Why the heck do the new iPads have NFC chips when they can’t make contactless payments?

With the release of iOS 8.1, Apple Pay is now live in the US, and if you’ve got an iPhone 6 or 6 Plus, that means that everything’s ready to go for you to start making some contactless mobile payments at retailer terminals. At least, that’s the situation on the new iPhones (above), but it’s a different story for Apple’s latest tablets: right up until launch we were unsure if the Air 2 and mini 3 would have NFC payment capabilities of their own, or if their larger sizes would preclude them from participation in this project. While we’ve since learned that neither model is NFC-capable, recent teardowns have uncovered the presence of an NFC controller chip on both tablets – what the heck is going on?

Yes, the iPad Air 2 and iPad mini 3 both have an NFC chip. But when you’re making mobile payments (or just connecting to other NFC devices in general) that’s only half the equation: you also need an NFC antenna. And while that NFC chip is present, neither new iPad packs the required antenna hardware, rendering them incapable of such operation.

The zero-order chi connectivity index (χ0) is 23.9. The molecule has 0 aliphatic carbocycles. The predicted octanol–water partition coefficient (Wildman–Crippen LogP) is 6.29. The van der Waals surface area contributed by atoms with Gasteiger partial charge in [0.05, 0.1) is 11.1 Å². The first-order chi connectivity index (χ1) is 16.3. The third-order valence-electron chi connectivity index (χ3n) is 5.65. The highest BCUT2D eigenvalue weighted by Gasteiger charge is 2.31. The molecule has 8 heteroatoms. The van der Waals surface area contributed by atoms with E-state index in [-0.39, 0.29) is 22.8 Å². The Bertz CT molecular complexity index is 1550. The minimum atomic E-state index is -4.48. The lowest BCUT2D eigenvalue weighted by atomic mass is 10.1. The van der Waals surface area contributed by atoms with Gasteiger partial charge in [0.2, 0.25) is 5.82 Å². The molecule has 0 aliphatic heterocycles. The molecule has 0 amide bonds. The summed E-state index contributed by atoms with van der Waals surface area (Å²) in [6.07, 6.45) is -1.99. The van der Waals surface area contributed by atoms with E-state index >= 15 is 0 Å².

So why is there an NFC chip at all, if it can’t be used for NFC? Two words: secure element. The NFC chip acts as secure storage of payment-related details, and even if you’re not using them for contactless payments in retail stores, Apple Pay can still draw upon that secure data for processing payments sent online. That’s reportedly why the NFC chips are present in these devices, even if their full capabilities are going unused.

Source: 9to5 Mac

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About The Author
Stephen Schenck
Stephen has been writing about electronics since 2008, which only serves to frustrate him that he waited so long to combine his love of gadgets and his degree in writing. In his spare time, he collects console and arcade game hardware, is a motorcycle enthusiast, and enjoys trapping blue crabs. Stephen's first mobile device was a 624 MHz Dell Axim X30, which he's convinced is still a viable platform. Stephen longs for a market where phones are sold independently of service, and bandwidth is cheap and plentiful; he's not holding his breath. In the meantime, he devours smartphone news and tries to sort out the juicy bits Read more about Stephen Schenck!